Twitter announced Monday that it was adding a new feature, aptly titled ‘Mute,’ to the popular social media platform. ‘Mute,’ as the name implies, allows Twitter’s 643 million active users to simply turn off tweets from friends, family, and celebs they’re following. The benefit? Well, we’ve all had that awkward experience where we unfriend or unfollow someone on social media, only to cause them to have hurt feelings in the real world. ‘Mute’ allows you to shut off the annoying political rants and infinite stream of baby photos without alerting and hurting your friends.
Is Twitter Creatively Bankrupt?
For the most part, news of the update has landed with more of a thud than a splash! Over the last six months, the little-bluebird-that-could has released a number of updates to their service, all of which seem to suffer from the same problem: Facebook did them first.
In March, the social media platform released a new photo function that allows users to add up to four pictures in a single tweet, while tagging their friends. Guess who did that first? In April, the company transformed Twitter’s traditionally simple user profiles into Facebook-like profiles that function like Twitter’s bigger cousin’s news-feeds, allowing followers to see what it is you’ve liked, retweeted, and replied to in one centralized area. Again, it certainly isn’t a bad feature — it’s even fair to say it’s a great feature — but there is nothing uniquely “Twitter” about it.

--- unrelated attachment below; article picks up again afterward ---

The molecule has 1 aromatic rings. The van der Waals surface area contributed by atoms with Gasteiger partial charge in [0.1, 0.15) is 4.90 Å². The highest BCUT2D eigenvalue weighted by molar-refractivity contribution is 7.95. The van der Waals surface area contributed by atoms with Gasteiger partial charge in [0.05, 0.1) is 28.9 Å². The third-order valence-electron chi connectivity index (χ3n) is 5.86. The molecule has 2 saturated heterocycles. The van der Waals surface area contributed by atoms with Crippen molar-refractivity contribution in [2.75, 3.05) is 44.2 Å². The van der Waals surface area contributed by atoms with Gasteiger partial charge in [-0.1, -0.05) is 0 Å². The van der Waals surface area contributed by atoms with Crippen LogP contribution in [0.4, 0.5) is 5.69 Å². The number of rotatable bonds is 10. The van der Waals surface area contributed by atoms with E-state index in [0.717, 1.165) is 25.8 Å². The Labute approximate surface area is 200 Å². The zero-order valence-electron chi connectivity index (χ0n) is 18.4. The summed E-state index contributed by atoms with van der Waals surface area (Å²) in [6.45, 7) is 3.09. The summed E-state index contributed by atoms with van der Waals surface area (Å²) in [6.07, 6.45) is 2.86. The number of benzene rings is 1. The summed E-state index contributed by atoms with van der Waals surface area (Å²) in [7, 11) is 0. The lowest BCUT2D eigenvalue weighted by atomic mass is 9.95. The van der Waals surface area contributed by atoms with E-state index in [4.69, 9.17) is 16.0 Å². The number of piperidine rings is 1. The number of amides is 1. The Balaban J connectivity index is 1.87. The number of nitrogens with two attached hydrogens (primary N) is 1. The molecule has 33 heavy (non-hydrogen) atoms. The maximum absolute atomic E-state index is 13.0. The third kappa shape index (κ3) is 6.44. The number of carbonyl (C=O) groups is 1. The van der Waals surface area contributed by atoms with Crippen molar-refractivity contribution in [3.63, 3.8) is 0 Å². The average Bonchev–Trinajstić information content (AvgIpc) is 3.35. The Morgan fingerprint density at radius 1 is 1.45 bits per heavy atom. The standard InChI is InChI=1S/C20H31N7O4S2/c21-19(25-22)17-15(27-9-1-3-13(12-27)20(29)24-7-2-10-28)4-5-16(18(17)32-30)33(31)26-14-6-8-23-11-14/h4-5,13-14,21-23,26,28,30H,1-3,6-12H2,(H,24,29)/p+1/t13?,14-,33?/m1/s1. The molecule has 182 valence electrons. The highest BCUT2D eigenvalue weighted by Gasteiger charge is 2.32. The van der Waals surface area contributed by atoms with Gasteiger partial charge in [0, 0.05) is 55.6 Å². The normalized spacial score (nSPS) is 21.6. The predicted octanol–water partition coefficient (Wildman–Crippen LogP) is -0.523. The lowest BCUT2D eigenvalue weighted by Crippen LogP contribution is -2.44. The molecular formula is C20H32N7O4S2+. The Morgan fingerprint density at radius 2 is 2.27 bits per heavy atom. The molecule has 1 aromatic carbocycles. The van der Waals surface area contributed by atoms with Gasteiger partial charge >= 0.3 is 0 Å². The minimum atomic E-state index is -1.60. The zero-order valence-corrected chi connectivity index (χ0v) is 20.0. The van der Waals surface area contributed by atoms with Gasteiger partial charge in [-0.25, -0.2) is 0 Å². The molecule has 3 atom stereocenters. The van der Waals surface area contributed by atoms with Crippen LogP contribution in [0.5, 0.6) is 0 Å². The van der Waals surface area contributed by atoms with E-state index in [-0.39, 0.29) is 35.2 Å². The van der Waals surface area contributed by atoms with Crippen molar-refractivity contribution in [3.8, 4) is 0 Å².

For the sake of fairness, it should be noted that Twitter isn’t the first tech company to “borrow” functionality from others, nor will it be the last. Facebook has spent the last year trying to steal Twitter’s most popular functionality in the form of trending topics and more relevant news feeds. The difference? Well, firstly, Facebook draws in over 10-times Twitter’s annual revenue of some $630 million dollars, meaning they can afford to weather any financial blow-back from less than exciting new features. Secondly, and most importantly, features that Facebook has borrowed, most notably the trending news feature, have done wonders for the service. 30% of Americans now get their news from Facebook, with only 16% turning to Twitter to stay informed. In other words, Facebook’s move to borrow while innovating has caused a paradigm shift in the industry. Unless Twitter can come out of its creative bankruptcy, chances are its fortunes will keep slipping.